Suggestions that electric vehicles (EVs) could be more polluting than their petrol or diesel equivalent have been debunked by a new report, and it says the balance is tipping ever more in EVs favour.

Research by Imperial College London for Drax Electric Insights shows that on average Britain’s electric vehicles (EVs) are responsible for just one quarter of the COemitted by conventional petrol and diesel cars – and if the carbon emitted in making their battery is included, the COemissions are still only half of those of a conventional vehicle.

And the research found that the increasing decarbonisation of Britain’s electricity supply is enabling EVs to become more environmentally friendly. Wind, solar, biomass, and hydro supplied 55% of electricity demand on June 30, breaking last year’s record of 48% according to the report.

Dr Iain Staffell of Imperial College London said: “EVs have real potential to reduce our carbon footprint and help meet our net-zero carbon ambitions – despite some speculation about how clean they really are.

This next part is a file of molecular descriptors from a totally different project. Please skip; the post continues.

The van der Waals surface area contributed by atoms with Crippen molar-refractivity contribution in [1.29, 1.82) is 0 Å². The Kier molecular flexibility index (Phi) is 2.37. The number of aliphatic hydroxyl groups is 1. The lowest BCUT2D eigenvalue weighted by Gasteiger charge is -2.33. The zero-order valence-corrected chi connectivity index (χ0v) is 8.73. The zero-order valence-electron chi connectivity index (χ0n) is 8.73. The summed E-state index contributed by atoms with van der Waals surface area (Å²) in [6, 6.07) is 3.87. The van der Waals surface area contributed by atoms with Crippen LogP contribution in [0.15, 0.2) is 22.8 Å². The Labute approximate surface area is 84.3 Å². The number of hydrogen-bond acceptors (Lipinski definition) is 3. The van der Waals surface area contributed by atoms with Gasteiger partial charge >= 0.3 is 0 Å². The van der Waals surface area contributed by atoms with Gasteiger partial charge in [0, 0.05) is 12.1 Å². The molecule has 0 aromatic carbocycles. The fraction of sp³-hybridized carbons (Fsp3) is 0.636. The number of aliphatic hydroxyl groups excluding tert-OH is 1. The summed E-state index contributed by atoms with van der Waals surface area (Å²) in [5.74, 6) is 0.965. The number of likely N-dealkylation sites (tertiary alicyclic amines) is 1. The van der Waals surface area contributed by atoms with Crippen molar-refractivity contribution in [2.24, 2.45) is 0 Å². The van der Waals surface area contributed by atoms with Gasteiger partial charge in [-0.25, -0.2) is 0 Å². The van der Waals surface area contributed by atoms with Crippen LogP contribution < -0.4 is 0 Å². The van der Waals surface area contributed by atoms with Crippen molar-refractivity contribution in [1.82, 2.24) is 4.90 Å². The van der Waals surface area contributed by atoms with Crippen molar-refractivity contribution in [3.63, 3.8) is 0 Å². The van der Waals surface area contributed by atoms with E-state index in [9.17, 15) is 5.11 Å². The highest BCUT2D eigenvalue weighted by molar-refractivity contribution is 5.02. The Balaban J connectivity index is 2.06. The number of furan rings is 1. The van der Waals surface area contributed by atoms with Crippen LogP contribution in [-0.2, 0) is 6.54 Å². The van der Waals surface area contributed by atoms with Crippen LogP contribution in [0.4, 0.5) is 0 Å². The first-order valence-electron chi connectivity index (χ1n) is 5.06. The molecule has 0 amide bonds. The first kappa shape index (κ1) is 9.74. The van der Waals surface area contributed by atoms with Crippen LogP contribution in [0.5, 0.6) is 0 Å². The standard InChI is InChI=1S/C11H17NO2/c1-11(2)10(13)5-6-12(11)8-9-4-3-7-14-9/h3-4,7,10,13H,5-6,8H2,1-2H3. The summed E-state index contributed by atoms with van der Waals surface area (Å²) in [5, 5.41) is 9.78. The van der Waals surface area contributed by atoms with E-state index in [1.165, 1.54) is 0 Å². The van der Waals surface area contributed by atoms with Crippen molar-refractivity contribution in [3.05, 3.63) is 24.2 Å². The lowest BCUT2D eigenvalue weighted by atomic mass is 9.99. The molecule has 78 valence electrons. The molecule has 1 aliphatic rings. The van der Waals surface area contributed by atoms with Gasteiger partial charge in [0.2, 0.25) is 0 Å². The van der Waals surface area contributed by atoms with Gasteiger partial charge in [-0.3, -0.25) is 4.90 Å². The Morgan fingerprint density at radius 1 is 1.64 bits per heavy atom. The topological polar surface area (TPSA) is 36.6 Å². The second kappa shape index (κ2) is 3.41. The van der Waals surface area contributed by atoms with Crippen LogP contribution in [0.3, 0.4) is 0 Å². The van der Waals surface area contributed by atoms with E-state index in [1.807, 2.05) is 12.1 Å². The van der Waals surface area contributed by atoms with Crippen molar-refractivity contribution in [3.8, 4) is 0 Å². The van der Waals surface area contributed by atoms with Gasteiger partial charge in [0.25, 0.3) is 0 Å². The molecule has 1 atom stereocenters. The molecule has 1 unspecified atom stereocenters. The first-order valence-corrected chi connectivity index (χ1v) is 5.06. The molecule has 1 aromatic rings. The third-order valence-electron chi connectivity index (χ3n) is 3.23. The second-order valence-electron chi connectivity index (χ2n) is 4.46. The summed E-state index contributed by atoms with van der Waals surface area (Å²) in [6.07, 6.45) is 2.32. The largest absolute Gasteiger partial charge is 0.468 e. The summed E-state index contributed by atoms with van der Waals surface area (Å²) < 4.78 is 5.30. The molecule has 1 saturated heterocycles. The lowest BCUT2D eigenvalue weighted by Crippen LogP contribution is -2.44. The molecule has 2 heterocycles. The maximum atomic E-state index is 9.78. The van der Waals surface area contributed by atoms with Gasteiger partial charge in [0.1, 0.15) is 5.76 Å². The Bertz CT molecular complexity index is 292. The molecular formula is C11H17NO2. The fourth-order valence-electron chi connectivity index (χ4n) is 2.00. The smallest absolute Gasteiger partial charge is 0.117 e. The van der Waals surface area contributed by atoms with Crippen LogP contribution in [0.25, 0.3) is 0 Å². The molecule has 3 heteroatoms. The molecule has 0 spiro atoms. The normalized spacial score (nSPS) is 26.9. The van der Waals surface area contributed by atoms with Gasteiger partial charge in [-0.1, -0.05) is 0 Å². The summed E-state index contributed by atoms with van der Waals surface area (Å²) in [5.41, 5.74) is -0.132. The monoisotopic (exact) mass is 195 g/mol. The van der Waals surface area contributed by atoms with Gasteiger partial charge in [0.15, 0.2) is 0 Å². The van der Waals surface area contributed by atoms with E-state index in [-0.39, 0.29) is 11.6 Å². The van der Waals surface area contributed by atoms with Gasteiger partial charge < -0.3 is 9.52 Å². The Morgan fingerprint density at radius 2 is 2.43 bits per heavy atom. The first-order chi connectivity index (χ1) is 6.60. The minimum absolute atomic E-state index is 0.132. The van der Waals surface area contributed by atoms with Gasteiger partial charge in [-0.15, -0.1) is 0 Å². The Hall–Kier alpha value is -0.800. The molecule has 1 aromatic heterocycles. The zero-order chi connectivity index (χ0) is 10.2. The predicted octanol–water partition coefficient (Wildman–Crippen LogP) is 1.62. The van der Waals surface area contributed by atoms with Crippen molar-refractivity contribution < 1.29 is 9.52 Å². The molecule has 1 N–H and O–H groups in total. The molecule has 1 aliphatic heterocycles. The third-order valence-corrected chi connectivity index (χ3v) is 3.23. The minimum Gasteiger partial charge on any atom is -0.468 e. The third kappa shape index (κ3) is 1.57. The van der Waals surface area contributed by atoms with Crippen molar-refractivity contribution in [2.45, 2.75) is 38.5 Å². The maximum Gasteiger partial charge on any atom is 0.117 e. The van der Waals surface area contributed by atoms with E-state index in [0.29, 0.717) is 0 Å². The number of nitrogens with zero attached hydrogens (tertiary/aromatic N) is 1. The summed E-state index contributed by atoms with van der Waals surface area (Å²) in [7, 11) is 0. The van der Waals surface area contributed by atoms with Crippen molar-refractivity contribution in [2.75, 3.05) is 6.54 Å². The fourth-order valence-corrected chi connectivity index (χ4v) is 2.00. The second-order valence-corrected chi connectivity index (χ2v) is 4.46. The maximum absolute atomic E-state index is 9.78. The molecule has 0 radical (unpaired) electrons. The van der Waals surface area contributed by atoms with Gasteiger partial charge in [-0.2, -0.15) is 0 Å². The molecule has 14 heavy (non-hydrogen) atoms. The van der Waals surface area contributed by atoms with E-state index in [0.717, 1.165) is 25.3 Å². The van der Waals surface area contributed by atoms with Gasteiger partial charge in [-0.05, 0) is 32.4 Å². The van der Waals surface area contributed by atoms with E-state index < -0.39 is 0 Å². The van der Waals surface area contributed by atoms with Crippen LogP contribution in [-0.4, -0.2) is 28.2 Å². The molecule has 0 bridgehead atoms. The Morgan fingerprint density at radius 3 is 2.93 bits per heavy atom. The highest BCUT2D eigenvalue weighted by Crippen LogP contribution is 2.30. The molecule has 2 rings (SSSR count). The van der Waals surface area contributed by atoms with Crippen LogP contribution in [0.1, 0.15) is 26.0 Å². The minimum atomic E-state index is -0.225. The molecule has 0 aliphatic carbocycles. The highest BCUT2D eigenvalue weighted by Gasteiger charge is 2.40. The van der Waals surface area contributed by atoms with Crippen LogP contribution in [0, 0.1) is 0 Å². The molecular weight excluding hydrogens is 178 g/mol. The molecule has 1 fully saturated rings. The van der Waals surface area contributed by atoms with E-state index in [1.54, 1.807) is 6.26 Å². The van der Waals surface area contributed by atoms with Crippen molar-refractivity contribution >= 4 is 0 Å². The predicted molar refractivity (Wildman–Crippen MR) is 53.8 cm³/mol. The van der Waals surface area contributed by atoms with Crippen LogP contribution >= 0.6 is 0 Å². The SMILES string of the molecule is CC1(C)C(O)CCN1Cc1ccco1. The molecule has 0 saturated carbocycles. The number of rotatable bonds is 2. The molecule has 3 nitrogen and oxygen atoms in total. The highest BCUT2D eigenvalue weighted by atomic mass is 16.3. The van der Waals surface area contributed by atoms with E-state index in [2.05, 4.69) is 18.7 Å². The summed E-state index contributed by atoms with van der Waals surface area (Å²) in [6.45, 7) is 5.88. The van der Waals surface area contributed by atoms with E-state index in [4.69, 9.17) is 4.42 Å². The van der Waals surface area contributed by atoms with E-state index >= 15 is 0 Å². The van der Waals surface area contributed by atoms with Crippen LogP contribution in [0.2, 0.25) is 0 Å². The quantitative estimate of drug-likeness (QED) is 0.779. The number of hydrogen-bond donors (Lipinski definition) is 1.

“An electric vehicle in the UK simply cannot be more polluting than its petrol or diesel equivalent – even when taking into account the upfront ‘carbon cost’ of manufacturing their batteries.  The carbon content of Britain’s electricity has halved in recent years and keeps on falling, whereas conventional engine vehicles have very limited scope to reduce emissions over their lifetime

“Any EV bought today could be emitting just a tenth of what a petrol car would in as little as five years’ time, as the electricity it uses to charge comes from an increasingly low-carbon mix.”

Paul Sheffield, managing director of Drax’s customer supply businesses Haven Power and Opus Energy, said: “The electrification of transport is going to be vital if we are to address the climate crisis. We’ve seen first-hand how complex it can be for businesses to switch their fleet vehicles to EVs and have developed a new service to help make the switch easier for them.

“Supplying renewable electricity to businesses is one step towards helping them to be more sustainable – enabling them to decarbonise other aspects of their operations like transportation, will mean they can play a fuller role in the transition to a zero carbon future.”

Ian Johnston, CEO of rapid charging providers Engenie, commented: “The argument that electric vehicles are just as polluting as conventional vehicles is confined to the history books. This news, alongside the huge private investment being made into rapid charging infrastructure will give drivers the confidence to make the switch and accelerate the decarbonisation of the transport sector.”